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"What's Wrong with You?": The Embodiment of Systemic Trauma in Grise's Your Healing Is Killing Me

public lecture by Sara Ramírez - CLA Interdisciplinary Collaborative Workshop on Memory, Trauma, and Human Rights at the Crossroads of Art and Science
February 5, 2021 - 11:30am to 1:00pm
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Prof. Sara Ramírez

Dr. Sara A. Ramírez is an Assistant Professor of English at Texas State University. Ramírez earned her doctorate degree in Comparative Ethnic Studies at the University of California, Berkeley in 2016. Ramírez teaches courses on Chicanx literature and cultural productions, Chicana feminist theory, and an author-specific course focused on the works of Gloria Anzaldua. Her research areas include Anzaldúan thought, Chicana/x self-making, Chicana/x representations of trauma, and feminist editorial praxis. She is also co-publisher for the historical Third Woman Press: Feminist of Color Publishing. Ramírez has co-edited and written introductions for the last two volumes of El Mundo Zurdo, a multi-genre collection of pieces on the life and work of Chicana scholar Gloria Anzaldúa. Additionally, she has published in the peer-reviewed journal Diálogo. She is currently at work on her first book manuscript that uses a decolonial feminist lens to treat historical and intergenerational traumas experienced by Chicana/xs.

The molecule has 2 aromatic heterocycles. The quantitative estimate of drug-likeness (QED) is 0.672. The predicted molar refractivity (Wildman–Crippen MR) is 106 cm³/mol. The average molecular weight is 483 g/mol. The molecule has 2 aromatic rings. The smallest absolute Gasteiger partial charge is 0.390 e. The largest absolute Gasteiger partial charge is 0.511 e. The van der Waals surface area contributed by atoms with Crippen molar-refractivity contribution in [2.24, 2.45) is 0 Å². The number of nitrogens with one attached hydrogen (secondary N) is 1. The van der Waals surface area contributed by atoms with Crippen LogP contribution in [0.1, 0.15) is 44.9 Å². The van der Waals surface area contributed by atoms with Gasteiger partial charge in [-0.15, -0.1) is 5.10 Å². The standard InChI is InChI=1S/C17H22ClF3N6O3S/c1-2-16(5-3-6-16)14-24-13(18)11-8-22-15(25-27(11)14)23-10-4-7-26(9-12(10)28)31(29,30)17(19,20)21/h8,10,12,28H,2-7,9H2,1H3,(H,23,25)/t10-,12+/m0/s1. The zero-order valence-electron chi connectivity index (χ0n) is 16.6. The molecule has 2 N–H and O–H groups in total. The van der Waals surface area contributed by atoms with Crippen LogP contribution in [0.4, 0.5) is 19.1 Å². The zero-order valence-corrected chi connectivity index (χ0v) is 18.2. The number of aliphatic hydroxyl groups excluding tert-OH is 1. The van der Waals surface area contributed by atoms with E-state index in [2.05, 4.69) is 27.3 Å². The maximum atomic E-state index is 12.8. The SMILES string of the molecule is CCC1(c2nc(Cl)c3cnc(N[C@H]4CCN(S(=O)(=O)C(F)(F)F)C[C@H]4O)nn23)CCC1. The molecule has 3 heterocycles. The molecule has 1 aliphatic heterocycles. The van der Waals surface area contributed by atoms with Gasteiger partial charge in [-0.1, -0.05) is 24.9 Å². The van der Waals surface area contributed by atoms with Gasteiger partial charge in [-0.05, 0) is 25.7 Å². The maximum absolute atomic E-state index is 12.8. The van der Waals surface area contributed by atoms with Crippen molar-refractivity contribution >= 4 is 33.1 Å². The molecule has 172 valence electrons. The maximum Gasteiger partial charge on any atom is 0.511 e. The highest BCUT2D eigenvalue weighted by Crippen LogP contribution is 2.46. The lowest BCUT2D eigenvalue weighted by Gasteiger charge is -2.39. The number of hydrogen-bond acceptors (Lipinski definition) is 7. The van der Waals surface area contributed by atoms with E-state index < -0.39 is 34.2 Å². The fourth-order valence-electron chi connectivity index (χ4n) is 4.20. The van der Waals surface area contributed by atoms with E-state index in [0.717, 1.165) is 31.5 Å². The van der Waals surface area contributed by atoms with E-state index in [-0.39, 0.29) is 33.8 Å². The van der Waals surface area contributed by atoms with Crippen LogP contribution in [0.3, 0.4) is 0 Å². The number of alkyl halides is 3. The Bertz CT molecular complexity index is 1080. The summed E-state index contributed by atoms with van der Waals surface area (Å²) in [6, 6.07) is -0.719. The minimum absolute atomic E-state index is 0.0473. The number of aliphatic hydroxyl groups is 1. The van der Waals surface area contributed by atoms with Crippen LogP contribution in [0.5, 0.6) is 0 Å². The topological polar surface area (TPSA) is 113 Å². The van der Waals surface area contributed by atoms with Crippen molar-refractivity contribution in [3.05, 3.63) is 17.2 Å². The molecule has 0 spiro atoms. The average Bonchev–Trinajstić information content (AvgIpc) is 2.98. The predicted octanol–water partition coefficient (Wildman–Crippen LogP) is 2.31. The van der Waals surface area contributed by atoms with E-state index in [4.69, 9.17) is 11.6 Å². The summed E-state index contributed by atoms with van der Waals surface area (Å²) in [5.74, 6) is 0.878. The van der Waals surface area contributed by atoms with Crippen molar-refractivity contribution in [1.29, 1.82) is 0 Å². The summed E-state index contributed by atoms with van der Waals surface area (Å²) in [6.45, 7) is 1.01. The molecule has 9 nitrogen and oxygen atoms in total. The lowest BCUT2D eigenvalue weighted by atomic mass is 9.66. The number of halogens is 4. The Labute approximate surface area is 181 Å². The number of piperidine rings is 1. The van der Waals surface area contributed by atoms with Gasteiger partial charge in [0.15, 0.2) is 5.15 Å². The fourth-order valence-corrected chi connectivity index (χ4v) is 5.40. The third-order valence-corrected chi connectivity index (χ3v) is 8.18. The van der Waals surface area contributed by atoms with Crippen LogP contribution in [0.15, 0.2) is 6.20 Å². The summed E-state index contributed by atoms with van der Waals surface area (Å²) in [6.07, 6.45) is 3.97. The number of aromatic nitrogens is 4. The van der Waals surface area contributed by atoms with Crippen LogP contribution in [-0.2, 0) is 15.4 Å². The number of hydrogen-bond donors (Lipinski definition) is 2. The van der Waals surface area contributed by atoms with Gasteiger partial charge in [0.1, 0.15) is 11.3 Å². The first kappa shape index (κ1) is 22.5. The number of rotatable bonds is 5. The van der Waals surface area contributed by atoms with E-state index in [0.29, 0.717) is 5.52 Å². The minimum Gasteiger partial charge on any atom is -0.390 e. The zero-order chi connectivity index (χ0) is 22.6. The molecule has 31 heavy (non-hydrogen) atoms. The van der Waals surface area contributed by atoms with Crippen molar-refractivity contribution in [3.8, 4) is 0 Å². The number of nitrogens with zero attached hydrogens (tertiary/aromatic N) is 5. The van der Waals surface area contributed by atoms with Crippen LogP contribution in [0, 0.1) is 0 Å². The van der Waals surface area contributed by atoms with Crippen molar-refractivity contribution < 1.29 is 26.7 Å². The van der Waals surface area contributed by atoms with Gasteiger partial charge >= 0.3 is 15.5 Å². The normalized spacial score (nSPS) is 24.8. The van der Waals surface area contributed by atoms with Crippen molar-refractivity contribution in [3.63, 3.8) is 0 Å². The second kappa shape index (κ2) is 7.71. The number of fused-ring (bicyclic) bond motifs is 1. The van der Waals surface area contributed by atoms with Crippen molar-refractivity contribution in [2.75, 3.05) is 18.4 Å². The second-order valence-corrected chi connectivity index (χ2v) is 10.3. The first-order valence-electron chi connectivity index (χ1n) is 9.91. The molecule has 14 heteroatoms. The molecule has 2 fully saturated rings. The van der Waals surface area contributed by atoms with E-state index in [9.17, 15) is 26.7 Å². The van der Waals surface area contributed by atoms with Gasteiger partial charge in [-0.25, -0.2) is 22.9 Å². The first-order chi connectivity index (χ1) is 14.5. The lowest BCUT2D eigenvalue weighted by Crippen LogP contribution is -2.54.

Sponsored by Spanish and Portuguese Studies; CLA Office of the Dean; Race, Indigeneity, Gender & Sexuality Studies; Department of Gender, Women and Sexuality Studies; Department of Chicano and Latino Studies; Institute for Advanced Study

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This CLA Interdisciplinary Collaborative Workshop seeks to better understand the impacts of traumatic memory upon individuals and societies and to critically engage the issues of how we come to terms with and heal from trauma, seek accountability for human rights abuses that led to severe trauma, and mitigate future traumatization. The workshop explores the long-term effects of traumatic experiences as varied as war and dictatorship, terrorist attacks and state terrorism, genocide, captivity, and sexual abuse, with the understanding that an interdisciplinary understanding of memory and traumatization can illuminate the pathways between artistic production and healing.